How to Release a Fish from a Hook

Whether you’re fishing for your personal haul or just catch-and-release fishing, anglers should understand that the conservation of fish is an important part of being a responsible fisherman.

Releasing fish species that are endangered or not of legal size are small acts that can go a long way to preserve the longevity of fishing for generations of anglers.

Releasing a fish from a hook properly is important for two simple reasons.

The first is to ensure that you do not hurt yourself with the hook or by grabbing the wrong part of the fish.

The second is to ensure that you minimize the damage to the fish, which will allow for its survival after release.

Below is a step-by-step guide on how to release a fish from a hook safely and easily.

Fisherman taking hook out of fishes mouth

Instructions to release a fish from a hook

Unhooking a fish isn’t always easy but is definitely worth learning.

Step 1

Be sure to reel the fish in close enough to you so that you can grab it by hand.

If you cannot grab the line just yet, try not to allow the fish to bounce about on the ground while still attached to the hook.

Instead, allow it to remain in shallow water as it will tire the fish out.

An exhausted fish will be easier to handle later on.

Step 2

Decide beforehand if you are going to use fishing gloves.

If you’re going at it bare-handed, then you should wet your hands with a bit of water before handling the fish.

Fish have a slime coat designed to ward off foreign bodies and they are much easier to handle with wet hands.

Step 3

This is where it gets more difficult. You’re now going to grasp the fish around its pectoral fins.

These are the fins below the gills of the fish.

If you’re not familiar with the fish, try not to slip your fingers into the gills as these can be sharp and hurt you.

Remember, it’s a fish’s natural instinct to try to escape by any means necessary, so anticipating its wriggling and thrusting beforehand will help you remain calm and not react to the vigorous movement.

Tip: If it is not a larger fish, you can place your index finger under the chin of the fish, which will make it more difficult for the fish to create force when moving about.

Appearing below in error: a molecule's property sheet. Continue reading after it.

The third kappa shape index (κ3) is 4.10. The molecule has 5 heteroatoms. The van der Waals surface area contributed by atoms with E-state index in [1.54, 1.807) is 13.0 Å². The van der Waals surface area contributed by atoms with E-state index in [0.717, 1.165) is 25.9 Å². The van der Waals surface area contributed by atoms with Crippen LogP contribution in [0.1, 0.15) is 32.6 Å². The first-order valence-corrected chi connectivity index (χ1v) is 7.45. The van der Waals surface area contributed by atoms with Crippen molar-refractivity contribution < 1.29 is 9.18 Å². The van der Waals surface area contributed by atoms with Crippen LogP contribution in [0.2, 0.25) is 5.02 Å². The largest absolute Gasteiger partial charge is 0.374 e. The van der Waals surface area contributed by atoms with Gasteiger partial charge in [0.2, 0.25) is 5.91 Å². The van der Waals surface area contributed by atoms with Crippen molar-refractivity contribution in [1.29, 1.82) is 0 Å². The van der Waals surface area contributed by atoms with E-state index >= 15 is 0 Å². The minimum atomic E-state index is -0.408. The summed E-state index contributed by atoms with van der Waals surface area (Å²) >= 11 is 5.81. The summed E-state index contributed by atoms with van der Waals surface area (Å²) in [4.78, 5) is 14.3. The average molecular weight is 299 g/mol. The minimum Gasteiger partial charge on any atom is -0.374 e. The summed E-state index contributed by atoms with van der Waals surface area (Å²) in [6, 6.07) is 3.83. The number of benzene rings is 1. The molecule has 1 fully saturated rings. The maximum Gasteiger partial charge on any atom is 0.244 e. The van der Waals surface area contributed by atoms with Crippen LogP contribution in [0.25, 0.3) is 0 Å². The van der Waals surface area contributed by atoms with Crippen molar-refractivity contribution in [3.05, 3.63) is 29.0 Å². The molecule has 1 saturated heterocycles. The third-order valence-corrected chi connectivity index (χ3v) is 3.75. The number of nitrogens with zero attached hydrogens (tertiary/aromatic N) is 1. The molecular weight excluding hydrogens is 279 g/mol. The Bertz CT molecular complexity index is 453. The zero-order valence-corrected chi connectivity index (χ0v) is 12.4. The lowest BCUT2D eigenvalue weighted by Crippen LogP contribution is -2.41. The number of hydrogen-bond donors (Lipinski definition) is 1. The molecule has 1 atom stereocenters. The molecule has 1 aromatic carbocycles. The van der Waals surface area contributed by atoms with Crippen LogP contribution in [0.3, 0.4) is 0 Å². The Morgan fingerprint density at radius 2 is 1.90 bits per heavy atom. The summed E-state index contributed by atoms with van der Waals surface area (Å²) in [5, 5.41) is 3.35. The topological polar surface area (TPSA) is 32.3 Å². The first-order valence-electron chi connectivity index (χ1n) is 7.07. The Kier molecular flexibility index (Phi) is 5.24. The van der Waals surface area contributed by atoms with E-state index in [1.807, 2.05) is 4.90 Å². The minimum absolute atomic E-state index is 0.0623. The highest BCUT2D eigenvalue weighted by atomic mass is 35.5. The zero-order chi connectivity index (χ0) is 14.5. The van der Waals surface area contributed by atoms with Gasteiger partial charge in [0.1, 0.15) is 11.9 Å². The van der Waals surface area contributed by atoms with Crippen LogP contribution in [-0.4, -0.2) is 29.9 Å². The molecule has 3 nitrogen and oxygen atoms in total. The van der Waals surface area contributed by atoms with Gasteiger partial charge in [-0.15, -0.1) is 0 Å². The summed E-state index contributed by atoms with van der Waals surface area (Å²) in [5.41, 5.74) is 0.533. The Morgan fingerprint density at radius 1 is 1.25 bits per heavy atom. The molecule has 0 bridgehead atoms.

Step 4

Try to identify where the fish has been hooked.

Generally, if the hook is in the top or bottom lip, this is soft tissue and it should be fairly easy to remove.

You may be able to do so without any equipment.

Grab hold of the base of the hook and slowly but firmly work the hook in the opposite direction to which it went in.

This is generally in a downward and inward direction.

Give it a little wiggle if it doesn’t come off easily on the first attempt.

Step 5

This step is only relevant if you intend to release the fish.

If so, here’s how to do so correctly to give the fish the best chance of survival.

The release process is straightforward if you’re fishing in still water conditions, such as in lakes for bass.

Simply lower the fish into the water by the lower jaw. Keep it submerged until the fish starts moving.

Once you can feel some force from the fish, you can let it go.

The process is slightly different if you’re fishing in water with more of a current such as in rivers for trout and perch.

Here you’ll want to lower the head of the fish into the water while supporting the belly with your other hand.

Point the fish upstream and into a light current. Move it about gently to get some water back into its gills and release it when you feel some force.

How to remove deep-seated hooks

If the hook is more deeply inserted in the fish, you may need to use equipment like pliers or disgorges to retrieve your hook safely.

If you’re using a disgorger:

  • Attach the disgorger to the line and twist it once to keep it in place
  • Slide it down until it reaches the base of the hook
  • Apply pressure downward to release the hook
  • Be careful not to hook it again on the way out

Removing a hook that has been swallowed is a different situation altogether and usually means that the hook cannot be retrieved without causing significant damage to the fish. In this case, you’re usually left with one of two options.

Add the fish to your take-home and remove it when the fish is dead.

Snip your line as close to the hook shank as possible, leave the hook in, and release the fish.

Fish have a greater survival rate with the hook left in place than having it forced out.

Fish opens it’s mouth hang on a hook

Tips to make releasing a fish easier

Tip 1 – Lures are, in general, more likely to hook in a fish’s mouth than common bait and hook, which are often seen lodging in gills or bodies.

Tip 2 – Replace treble hooks with single hooks. Single hooks are naturally easier to remove.

Tip 3 – Consider using circle hooks instead of J-hooks. Although they both have a similar shape, the circle hook is generally wider at the bend and reduces the chances of deep hooking.

Tip 4 – Usually, hooks come with an option of barbs or not. Opt for barbless hooks or crimp the barbs with your pliers before adding your bait. Barbed fishhooks are much more difficult to release from a fish’s mouth.

Conclusion

Releasing a fish from a hook is something that every angler is going to encounter at some stage.

Knowing how to do so correctly is safer for the fisherman as it reduces their chances of getting injured.

In addition, it increases the chances of the fish’s survival after release.

When releasing a fish, you should spend a few minutes reviving the fish fully before letting it go.